Nose ring

    Usually seen as a piece of accessory, almost all brides sport nose ring on their wedding day. In some communities, girls are told to get their nose pierced before they tie the knot. According to ancient scriptures, piercing left side of the nostrils enhances fertility of the women. It is an old ayurvedic medicinal practice prevalent in most cultures and communities in india.

    Sacred coconut rituals

    Across India, since time immemorial coconut has enjoyed its association with human fertility in a sacrosanct manner. In Gujarat, there is a ritual of bride presenting a coconut in a customary way to the groom at the time of the marriage. Here coconut is symbolic of the progency of the couple that the bridegifts the groom. Of all the fruits, coconut is most closely related to human skull because of the three marking on its base that resemble human facial features. In other such ritual, coconut is placed on an earthen pot. Here, the pot is symbolic of the womb while the cocnut represent life. Likewise, among Tamils, the mangalsutra or the Tali is first tied around coconut before the groom ties it around the bride’s neck.

    The mantras of virility

    During saat pheras in a Hindu marriage, there are several mantras that are chanted for progency of the couple. While the first phera is for a long lasting companionship, in the second Phera, “Kutumburn rakshayishyammi sa aravindharam”, the bride promises the groom that she will fill his with love and will bear children of him. She also pledges to support him in protecting the progency. In the fourth phera, as the priest chants, “Om mayo bhavyas jaradastaya ha”, the groom encircles the sacred fire with the bride one more time for the sanctity, fortune and to be blessed with healthy children. In the fifth Phera, “Om prajabhyaha santu jaradastayaha” the groom again prays to the gods for noble, brave and righteous children.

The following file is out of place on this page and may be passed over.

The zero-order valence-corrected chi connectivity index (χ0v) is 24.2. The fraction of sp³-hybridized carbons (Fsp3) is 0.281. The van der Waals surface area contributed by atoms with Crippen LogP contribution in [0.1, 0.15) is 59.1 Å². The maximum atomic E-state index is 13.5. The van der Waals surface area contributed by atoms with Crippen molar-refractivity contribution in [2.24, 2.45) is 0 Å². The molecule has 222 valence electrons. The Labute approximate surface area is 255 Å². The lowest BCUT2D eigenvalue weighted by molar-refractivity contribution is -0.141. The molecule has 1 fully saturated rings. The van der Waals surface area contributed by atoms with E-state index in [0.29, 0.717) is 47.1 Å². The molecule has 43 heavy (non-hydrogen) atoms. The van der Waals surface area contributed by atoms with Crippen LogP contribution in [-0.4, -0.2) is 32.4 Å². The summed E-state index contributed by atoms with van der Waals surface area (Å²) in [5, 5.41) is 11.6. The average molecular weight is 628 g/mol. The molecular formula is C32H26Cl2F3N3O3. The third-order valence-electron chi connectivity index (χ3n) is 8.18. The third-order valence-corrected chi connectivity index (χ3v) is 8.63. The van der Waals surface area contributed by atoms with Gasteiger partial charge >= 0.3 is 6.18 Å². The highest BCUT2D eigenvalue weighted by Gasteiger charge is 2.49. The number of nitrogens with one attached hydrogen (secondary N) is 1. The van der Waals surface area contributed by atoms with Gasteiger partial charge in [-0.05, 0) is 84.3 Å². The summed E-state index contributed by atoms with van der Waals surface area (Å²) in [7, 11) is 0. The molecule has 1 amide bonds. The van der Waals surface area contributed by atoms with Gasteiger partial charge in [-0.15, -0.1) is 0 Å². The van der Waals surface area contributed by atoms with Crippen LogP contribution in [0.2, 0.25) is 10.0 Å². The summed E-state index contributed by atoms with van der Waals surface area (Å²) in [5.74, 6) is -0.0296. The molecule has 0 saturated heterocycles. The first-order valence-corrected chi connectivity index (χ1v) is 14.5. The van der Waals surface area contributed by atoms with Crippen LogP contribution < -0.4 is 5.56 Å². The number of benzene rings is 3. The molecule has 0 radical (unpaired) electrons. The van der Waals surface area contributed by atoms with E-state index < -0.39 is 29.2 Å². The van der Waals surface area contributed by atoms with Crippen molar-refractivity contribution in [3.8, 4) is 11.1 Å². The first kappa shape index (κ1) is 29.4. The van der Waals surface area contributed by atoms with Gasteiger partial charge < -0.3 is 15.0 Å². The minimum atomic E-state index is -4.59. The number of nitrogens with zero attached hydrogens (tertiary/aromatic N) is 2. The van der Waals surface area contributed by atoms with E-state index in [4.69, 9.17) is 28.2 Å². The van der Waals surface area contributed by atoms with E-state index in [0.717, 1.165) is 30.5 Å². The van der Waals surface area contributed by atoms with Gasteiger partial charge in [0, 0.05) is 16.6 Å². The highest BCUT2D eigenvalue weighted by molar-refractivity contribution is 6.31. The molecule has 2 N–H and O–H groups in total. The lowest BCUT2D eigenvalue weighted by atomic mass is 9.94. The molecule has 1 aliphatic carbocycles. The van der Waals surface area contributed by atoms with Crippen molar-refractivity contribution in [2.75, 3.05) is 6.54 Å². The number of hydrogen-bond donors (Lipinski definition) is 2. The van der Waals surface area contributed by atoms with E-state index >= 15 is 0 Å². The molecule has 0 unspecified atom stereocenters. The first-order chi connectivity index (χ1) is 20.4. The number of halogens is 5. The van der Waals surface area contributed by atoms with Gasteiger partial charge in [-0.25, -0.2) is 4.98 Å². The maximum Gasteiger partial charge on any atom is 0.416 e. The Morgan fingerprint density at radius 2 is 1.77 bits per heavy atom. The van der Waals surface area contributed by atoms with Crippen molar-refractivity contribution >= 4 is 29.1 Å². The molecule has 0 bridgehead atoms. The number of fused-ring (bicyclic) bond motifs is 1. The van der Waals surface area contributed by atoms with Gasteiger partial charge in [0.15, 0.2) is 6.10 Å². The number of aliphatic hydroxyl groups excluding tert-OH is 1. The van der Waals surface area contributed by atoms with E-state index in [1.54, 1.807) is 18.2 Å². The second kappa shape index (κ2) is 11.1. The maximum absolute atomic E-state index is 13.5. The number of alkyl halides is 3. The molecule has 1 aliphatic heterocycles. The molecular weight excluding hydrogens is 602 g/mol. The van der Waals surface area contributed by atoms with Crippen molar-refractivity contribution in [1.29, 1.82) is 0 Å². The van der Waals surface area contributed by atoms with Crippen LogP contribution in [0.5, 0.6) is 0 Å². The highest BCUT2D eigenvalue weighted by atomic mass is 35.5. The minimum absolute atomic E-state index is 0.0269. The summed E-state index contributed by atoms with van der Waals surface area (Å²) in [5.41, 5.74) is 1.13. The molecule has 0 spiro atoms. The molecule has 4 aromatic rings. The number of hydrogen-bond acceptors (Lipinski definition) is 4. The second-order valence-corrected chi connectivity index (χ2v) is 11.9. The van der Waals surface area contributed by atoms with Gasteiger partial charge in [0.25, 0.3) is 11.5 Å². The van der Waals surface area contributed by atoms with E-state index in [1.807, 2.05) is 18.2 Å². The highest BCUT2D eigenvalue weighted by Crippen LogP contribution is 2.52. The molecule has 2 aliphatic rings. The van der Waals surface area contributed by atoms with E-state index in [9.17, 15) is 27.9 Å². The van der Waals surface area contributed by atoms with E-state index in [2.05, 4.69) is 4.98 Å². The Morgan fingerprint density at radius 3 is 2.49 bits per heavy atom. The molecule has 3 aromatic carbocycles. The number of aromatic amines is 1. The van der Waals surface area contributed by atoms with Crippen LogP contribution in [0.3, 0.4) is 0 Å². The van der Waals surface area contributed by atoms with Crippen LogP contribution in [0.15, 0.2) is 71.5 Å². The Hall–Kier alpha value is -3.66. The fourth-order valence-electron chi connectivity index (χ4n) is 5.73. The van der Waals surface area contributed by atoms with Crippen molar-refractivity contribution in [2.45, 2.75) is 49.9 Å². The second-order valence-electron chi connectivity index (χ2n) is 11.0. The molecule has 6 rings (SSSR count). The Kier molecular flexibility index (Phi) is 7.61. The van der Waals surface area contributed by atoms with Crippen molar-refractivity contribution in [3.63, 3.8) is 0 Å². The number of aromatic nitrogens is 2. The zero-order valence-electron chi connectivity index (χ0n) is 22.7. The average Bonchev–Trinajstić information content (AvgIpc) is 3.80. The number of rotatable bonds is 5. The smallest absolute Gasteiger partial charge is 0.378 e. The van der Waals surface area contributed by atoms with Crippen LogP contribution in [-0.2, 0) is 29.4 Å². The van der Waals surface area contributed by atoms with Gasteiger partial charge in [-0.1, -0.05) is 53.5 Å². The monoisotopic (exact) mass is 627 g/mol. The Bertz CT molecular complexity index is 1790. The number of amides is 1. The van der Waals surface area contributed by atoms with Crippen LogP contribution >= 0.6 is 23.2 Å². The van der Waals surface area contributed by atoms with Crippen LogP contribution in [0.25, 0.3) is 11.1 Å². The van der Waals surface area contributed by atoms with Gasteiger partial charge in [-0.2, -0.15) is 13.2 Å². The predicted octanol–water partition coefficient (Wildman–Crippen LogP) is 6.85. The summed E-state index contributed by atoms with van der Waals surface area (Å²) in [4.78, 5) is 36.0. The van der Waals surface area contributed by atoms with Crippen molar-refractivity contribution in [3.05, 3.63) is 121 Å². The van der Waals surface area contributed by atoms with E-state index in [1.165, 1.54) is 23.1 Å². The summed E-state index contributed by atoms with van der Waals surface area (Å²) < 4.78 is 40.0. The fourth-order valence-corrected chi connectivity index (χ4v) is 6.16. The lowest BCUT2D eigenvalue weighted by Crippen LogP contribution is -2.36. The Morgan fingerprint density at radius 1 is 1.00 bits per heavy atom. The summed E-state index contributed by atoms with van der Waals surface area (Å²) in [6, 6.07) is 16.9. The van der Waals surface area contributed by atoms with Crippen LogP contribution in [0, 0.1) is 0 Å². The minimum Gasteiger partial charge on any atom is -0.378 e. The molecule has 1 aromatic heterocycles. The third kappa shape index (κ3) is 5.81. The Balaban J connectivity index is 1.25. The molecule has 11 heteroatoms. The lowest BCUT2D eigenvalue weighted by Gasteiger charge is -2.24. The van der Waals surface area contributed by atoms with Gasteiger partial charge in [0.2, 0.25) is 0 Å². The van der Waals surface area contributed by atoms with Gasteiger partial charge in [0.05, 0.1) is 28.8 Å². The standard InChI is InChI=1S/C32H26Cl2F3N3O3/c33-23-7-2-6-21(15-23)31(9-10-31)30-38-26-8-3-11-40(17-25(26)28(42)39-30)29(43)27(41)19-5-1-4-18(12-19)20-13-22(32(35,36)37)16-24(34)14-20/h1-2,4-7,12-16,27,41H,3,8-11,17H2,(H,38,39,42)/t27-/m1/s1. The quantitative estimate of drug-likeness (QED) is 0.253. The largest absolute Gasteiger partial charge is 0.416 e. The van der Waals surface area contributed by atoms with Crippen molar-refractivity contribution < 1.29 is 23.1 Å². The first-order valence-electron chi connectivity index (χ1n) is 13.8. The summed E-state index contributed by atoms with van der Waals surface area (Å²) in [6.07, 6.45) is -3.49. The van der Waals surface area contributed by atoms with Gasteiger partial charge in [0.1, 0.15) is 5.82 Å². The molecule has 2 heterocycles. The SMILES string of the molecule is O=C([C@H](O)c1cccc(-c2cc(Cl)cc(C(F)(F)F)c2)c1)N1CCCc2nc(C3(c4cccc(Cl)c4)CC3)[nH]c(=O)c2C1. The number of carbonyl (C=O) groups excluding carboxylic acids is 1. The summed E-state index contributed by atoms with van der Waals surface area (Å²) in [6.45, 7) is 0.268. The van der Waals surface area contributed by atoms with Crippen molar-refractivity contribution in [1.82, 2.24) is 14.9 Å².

The History

    There was a time when potency was considered as the be all and all of all activities. The earliest ritual of fertility among Hindus can be dated back to the Harappan civilization where it has been discovered that people worshipped clay figurines of a mother goddess who represented fertility. Several phallic symbols representing gods in sitting position wearing bull’s horns (Bull being a universal symbol of male potency) have also been found at the sites of indus Valley Civilization. As the world evolved and ancient civilizations paved way to the modern societies, marriage started being considered as a mandatory ceremony before women could conceive. Also, the idea of marriage was propelled by the thought of having the family legacy move ahead; so that families could get heirs. And therefor, one can see the symbols of fertility being venerated, obeisance being paid to the gods and goddess of virility and fruits and other offerings being made to confer potency upon the couple at the time of wedding. Marriages are grand festivals in india; not only for food and decor but also for the sacred ritualistic ceremonies that sanctify the whole purpose of getting married!